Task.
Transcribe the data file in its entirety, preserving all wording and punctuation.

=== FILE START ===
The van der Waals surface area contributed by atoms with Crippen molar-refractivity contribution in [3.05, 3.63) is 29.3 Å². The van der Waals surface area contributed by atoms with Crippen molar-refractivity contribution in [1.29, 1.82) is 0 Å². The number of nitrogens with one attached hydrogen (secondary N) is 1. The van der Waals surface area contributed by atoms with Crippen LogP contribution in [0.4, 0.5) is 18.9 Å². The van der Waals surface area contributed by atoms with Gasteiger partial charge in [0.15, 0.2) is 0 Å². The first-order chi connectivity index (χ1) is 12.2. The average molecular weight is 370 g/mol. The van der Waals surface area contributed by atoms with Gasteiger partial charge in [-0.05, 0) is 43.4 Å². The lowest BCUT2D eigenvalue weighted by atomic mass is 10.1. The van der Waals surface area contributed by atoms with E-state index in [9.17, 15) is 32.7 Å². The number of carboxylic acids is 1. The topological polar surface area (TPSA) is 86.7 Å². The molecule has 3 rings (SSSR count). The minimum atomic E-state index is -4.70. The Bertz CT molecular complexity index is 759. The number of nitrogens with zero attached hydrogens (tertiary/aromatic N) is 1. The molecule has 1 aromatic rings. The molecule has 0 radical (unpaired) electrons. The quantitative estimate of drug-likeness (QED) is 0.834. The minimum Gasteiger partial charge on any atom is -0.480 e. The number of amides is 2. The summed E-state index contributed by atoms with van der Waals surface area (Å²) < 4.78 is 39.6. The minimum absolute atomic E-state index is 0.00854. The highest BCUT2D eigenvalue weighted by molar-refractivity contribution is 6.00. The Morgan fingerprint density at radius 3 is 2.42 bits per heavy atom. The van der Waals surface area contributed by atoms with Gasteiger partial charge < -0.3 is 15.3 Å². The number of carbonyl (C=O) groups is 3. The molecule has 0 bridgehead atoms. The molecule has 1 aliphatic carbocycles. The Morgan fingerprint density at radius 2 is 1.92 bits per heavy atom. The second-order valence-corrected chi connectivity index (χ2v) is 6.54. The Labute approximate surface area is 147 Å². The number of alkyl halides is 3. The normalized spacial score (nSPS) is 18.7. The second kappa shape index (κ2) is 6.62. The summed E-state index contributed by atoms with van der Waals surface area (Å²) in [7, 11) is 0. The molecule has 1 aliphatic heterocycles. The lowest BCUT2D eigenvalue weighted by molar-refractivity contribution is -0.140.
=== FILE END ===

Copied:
The van der Waals surface area contributed by atoms with Crippen molar-refractivity contribution in [3.05, 3.63) is 29.3 Å². The van der Waals surface area contributed by atoms with Crippen molar-refractivity contribution in [1.29, 1.82) is 0 Å². The number of nitrogens with one attached hydrogen (secondary N) is 1. The van der Waals surface area contributed by atoms with Crippen LogP contribution in [0.4, 0.5) is 18.9 Å². The van der Waals surface area contributed by atoms with Gasteiger partial charge in [0.15, 0.2) is 0 Å². The first-order chi connectivity index (χ1) is 12.2. The average molecular weight is 370 g/mol. The van der Waals surface area contributed by atoms with Gasteiger partial charge in [-0.05, 0) is 43.4 Å². The lowest BCUT2D eigenvalue weighted by atomic mass is 10.1. The van der Waals surface area contributed by atoms with E-state index in [9.17, 15) is 32.7 Å². The number of carboxylic acids is 1. The topological polar surface area (TPSA) is 86.7 Å². The molecule has 3 rings (SSSR count). The minimum atomic E-state index is -4.70. The Bertz CT molecular complexity index is 759. The number of nitrogens with zero attached hydrogens (tertiary/aromatic N) is 1. The molecule has 1 aromatic rings. The molecule has 0 radical (unpaired) electrons. The quantitative estimate of drug-likeness (QED) is 0.834. The minimum Gasteiger partial charge on any atom is -0.480 e. The number of amides is 2. The summed E-state index contributed by atoms with van der Waals surface area (Å²) < 4.78 is 39.6. The minimum absolute atomic E-state index is 0.00854. The highest BCUT2D eigenvalue weighted by molar-refractivity contribution is 6.00. The Morgan fingerprint density at radius 3 is 2.42 bits per heavy atom. The van der Waals surface area contributed by atoms with Gasteiger partial charge < -0.3 is 15.3 Å². The number of carbonyl (C=O) groups is 3. The molecule has 0 bridgehead atoms. The molecule has 1 aliphatic carbocycles. The Morgan fingerprint density at radius 2 is 1.92 bits per heavy atom. The second-order valence-corrected chi connectivity index (χ2v) is 6.54. The Labute approximate surface area is 147 Å². The number of alkyl halides is 3. The normalized spacial score (nSPS) is 18.7. The second kappa shape index (κ2) is 6.62. The summed E-state index contributed by atoms with van der Waals surface area (Å²) in [7, 11) is 0. The molecule has 1 aliphatic heterocycles. The lowest BCUT2D eigenvalue weighted by molar-refractivity contribution is -0.140.